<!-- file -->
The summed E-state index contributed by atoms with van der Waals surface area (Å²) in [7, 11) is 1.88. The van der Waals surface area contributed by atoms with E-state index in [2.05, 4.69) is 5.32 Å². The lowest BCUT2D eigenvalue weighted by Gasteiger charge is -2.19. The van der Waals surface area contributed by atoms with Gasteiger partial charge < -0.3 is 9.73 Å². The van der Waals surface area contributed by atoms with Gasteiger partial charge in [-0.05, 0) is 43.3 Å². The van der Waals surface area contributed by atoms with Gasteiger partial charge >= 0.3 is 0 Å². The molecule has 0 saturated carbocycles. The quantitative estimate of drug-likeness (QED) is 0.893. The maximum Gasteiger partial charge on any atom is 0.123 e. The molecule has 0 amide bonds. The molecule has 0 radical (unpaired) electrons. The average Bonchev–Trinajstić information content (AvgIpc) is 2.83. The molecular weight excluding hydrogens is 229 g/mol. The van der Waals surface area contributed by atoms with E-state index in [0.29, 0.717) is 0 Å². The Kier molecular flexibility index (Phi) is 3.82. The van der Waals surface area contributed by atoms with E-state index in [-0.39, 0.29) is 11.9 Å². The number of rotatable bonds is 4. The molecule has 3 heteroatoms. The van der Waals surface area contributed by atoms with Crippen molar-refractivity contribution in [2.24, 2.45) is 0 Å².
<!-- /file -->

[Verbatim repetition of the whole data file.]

The summed E-state index contributed by atoms with van der Waals surface area (Å²) in [7, 11) is 1.88. The van der Waals surface area contributed by atoms with E-state index in [2.05, 4.69) is 5.32 Å². The lowest BCUT2D eigenvalue weighted by Gasteiger charge is -2.19. The van der Waals surface area contributed by atoms with Gasteiger partial charge < -0.3 is 9.73 Å². The van der Waals surface area contributed by atoms with Gasteiger partial charge in [-0.05, 0) is 43.3 Å². The van der Waals surface area contributed by atoms with Gasteiger partial charge >= 0.3 is 0 Å². The molecule has 0 saturated carbocycles. The quantitative estimate of drug-likeness (QED) is 0.893. The maximum Gasteiger partial charge on any atom is 0.123 e. The molecule has 0 amide bonds. The molecule has 0 radical (unpaired) electrons. The average Bonchev–Trinajstić information content (AvgIpc) is 2.83. The molecular weight excluding hydrogens is 229 g/mol. The van der Waals surface area contributed by atoms with E-state index in [0.29, 0.717) is 0 Å². The Kier molecular flexibility index (Phi) is 3.82. The van der Waals surface area contributed by atoms with E-state index in [-0.39, 0.29) is 11.9 Å². The number of rotatable bonds is 4. The molecule has 3 heteroatoms. The van der Waals surface area contributed by atoms with Crippen molar-refractivity contribution in [2.24, 2.45) is 0 Å².